Calanais in £6m upgrade amid huge rise in visitor numbers and arrival of cruise ships at Stornoway

Around £6 million is to be spent on upgrading the Calanais Standing Stones experience amid an “enormous” rise in visitor numbers and the predicted arrival of thousands of cruise ship passengers to the Neolithic wonder.

Urras nan Tursachan (UnT), the trust that runs the visitor centre at the site on the Isle of Lewis, is pushing ahead with its redevelopment plan after it received £2m from the Scottish Government this week.

Ian Fordham, chair of the trust, said the upgrade was necessary given rising visitor numbers and the opening of a deep water port at Stornoway, which will accept cruise ships from 2024.

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Calanais, which was created around 5,000 years ago, dates to around 2900BC. The site was used, possibly as a form of astronomical observatory, until around 1500BC. Today it attracts around 150,000 visitors a year, with the figure expected to rise to around 200,000 by 2030.

An architect's drawing of the new visitor centre to built at Calanais Standing Stones. PIC: Contributed.

Mr Fordham said: “Our visitor centre was a community development around 27 years ago and it was a fantastic investment at the time, but 27 years on and the tourism market on the islands has grown enormously, visitor expectations have grown enormously and the sheer number of visitors has grown enormously. The centre has not been able to keep up with visitor numbers.”

The new deep port at Stornoway is expected to bring between 60,000 and 80,000 cruise ship passengers into Stornoway a year. "They will all want to come to Calanais,” Mr Fordham said.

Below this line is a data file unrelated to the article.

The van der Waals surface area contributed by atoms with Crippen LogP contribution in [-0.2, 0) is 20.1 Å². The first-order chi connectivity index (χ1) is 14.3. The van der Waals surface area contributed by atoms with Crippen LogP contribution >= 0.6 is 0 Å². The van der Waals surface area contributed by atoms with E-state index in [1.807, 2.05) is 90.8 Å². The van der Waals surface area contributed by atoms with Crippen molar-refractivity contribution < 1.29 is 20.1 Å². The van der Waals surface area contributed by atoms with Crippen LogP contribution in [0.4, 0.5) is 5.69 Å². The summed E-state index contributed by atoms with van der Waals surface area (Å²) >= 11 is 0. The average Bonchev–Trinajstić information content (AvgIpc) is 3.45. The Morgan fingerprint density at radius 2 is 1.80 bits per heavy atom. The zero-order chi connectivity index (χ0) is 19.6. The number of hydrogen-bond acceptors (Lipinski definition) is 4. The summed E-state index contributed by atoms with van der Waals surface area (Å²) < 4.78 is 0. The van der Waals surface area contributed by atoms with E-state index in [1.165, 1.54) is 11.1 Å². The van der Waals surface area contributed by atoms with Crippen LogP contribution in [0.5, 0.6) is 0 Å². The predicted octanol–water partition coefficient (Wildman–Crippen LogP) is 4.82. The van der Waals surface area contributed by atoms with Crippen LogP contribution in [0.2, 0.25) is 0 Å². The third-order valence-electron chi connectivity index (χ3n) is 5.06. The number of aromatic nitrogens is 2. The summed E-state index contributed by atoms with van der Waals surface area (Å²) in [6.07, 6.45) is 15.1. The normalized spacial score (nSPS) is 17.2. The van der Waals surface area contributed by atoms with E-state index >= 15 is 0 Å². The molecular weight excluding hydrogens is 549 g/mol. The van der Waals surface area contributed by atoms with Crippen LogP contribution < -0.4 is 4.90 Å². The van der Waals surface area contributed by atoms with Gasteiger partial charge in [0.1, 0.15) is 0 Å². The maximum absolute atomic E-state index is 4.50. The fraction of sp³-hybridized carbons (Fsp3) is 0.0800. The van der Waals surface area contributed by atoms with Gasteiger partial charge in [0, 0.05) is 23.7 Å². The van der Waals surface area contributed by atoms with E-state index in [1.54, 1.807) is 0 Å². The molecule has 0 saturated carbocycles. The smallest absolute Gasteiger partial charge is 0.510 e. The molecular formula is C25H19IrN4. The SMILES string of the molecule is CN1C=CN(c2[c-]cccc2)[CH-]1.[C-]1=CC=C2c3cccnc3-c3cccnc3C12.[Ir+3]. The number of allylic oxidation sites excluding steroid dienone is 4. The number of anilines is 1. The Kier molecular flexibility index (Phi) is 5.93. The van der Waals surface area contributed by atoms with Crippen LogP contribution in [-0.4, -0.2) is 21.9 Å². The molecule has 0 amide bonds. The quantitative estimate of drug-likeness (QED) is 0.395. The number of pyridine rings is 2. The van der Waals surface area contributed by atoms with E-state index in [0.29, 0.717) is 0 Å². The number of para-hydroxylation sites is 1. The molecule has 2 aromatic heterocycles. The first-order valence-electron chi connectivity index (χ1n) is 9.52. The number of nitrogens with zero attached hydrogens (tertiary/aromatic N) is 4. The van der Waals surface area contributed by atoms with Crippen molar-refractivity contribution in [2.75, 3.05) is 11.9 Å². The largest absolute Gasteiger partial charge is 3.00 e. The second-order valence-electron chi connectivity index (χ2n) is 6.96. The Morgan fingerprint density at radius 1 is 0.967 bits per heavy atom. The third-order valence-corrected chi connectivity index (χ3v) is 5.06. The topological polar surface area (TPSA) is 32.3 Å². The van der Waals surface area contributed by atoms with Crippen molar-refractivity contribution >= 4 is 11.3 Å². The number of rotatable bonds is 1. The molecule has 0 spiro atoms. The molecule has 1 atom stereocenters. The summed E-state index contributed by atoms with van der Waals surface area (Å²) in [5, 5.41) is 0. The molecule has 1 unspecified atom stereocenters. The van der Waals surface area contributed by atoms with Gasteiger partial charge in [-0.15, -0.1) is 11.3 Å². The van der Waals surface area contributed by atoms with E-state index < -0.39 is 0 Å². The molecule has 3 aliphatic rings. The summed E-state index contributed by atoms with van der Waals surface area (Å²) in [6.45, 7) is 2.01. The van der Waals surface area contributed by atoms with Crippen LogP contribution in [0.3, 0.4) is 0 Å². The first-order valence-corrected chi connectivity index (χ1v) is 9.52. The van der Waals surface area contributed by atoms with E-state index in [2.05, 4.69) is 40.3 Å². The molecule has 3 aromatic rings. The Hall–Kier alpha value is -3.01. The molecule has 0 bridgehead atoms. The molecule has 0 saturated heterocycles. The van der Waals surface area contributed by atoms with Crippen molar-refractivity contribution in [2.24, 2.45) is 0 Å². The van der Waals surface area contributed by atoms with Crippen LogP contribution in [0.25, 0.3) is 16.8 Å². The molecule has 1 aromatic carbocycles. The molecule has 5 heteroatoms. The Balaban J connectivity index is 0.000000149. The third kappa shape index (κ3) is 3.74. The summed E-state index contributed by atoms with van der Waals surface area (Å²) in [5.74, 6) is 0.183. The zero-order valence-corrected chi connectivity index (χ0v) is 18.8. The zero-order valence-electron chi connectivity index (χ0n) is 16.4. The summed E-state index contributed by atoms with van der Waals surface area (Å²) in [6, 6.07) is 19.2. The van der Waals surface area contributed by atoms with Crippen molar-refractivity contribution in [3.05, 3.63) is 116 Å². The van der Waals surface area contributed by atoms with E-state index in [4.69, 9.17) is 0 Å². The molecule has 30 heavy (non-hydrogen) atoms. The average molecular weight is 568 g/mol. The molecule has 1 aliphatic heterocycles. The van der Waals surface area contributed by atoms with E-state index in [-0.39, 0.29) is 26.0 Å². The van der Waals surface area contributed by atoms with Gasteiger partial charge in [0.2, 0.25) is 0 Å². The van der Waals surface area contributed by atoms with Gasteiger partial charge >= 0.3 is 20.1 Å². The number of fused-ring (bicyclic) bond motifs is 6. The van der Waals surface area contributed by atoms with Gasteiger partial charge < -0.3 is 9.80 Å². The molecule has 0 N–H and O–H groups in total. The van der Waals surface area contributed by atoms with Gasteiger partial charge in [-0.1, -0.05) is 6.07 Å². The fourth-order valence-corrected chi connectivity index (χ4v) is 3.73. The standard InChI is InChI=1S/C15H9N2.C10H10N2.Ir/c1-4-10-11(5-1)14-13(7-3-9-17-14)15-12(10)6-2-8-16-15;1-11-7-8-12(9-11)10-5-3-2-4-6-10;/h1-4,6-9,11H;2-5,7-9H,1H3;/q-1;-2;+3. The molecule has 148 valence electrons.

The visitor centre is expected to close for one summer season and a total of 18 months while work gets underway, although dates have yet to be determined. A temporary visitor centre will be built nearby.

The shop and cafe will be moved to the old Calanais farmhouse on site, leaving the visitor centre for improved interpretation and education about the stones. A new conference suite for 50 people will also be built to accommodate coach parties for talks and demonstrations.

The Calanais stones date from around 2,900BC and were probably used as a type of astronomical observatory. PIC: Colin Macdonald/Flickr/CC

Mr Fordham said between ten and 12 jobs will be created by the redevelopment. He said: “We want visitors to use the cafe and buy from our shop, but it is not just about the direct spend here. We buy a lot of goods from local craftspeople and artists, so there is that ripple effect of supporting local people.

"Everyone wants to go to Calanais, but we want to make sure that other attractions will benefit also, such as Dun Carloway Broch and the Gearrannan Blackhouses.”

The new visitor centre is expected to open by 2025.

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Mr Fordham said: "We have been talking about the revamp for seven to eight years and it has taken a while to work out what is right for Calanais. We will have to close the visitor centre for one summer season, with the work expected to take 18 months. We are going to have take the one year short-term pain to create a facility fit for the next generation.”

The £2m was awarded from the Scottish Government’s Regeneration Capital Grant Fund (RCGF) after a bid from Comhairle nan Eilean Siar, with financial support also coming from Islands Growth Deal, funded by both Scottish and UK governments. Highlands and Islands Enterprise has also contributed.

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